The Life Of The World Trade Center, In Four Powerful Images

It's hard to give context to tragedy. Just ask the minds behind the newly opened National September 11 Memorial & Museum, which has been roundly criticized for inadequately contextualizing the attacks of 9/11, qualifying the terrorists behind them as "Islamic," and turning the tragedy into fodder for a very tasteless cheese board.

On the other end, there's the stripped-down 9/11 remembrance by artist Dinh Q. Lê, who foregoes context altogether. In a recent video installation, "WTC In Four Moments," Lê presents the iconic building as a series of four Rothko-esque color blocks. Below, you can see a still image of the video piece in progress. The four "channels" each depict photographs taken of the WTC, presented in succession from left to right.

A screen capture taken one second into WTC In Four Moments.

Lê, whose signature "photoweavings" tend to revolve around his Vietnamese-American identity, or the Vietnam War, turned his focus outward, to a subject practically every American has an opinion about: what happened.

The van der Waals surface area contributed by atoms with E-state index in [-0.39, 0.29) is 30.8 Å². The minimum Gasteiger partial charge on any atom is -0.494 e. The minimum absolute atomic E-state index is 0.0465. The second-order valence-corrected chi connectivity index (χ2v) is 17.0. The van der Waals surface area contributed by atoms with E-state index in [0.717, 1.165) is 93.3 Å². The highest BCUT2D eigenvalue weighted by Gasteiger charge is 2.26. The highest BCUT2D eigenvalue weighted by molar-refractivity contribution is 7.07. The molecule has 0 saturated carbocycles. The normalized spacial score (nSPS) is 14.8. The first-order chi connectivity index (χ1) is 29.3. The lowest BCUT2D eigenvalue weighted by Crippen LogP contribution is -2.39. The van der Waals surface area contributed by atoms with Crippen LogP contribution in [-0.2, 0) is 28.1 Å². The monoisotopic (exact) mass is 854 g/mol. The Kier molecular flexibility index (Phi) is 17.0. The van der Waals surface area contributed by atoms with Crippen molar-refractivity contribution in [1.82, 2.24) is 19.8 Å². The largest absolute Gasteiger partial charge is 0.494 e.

To do so, he tried to clear 9/11 of all "iconic connotations," according to a press release from PPOW Gallery in Manhattan, where the piece was recently on display. He developed four six-minute long videos, each tracking photographs taken of the World Trade Center at critical times: one before the attacks, another during, one after the collapse, and one during the rebuilding.

He first edited the photographs nearly beyond recognition. Using Photoshop and After Effects, he stretched each into 656-foot long digital versions before turning the warped images into film. The footage pans the length of the distended photographs, and is set to music Lê wrote in collaboration with composer Glen Alger Schicker. By representing the tower as simply as possible, he hopes to make people think about the chronology of great tragedy. The press release reads, in part:

"The abstracted version of the work removes all iconic connotations associated with September 11th, leaving the viewer to reconsider the events as a slow progression of moments that led to a cataclysmic trauma and the newly built One WTC."

Still images of the videos reveal stripes of suggestive color: blue sky, a steely facade, and in the second, loaded image, a shocking stripe of orange.

A screen capture taken three minutes into WTC In Four Moments.

It's not a substitute for visiting the museum. But there's something powerful about confronting the tower, as it was and as it is.

A screen capture taken towards the end of WTC In Four Moments.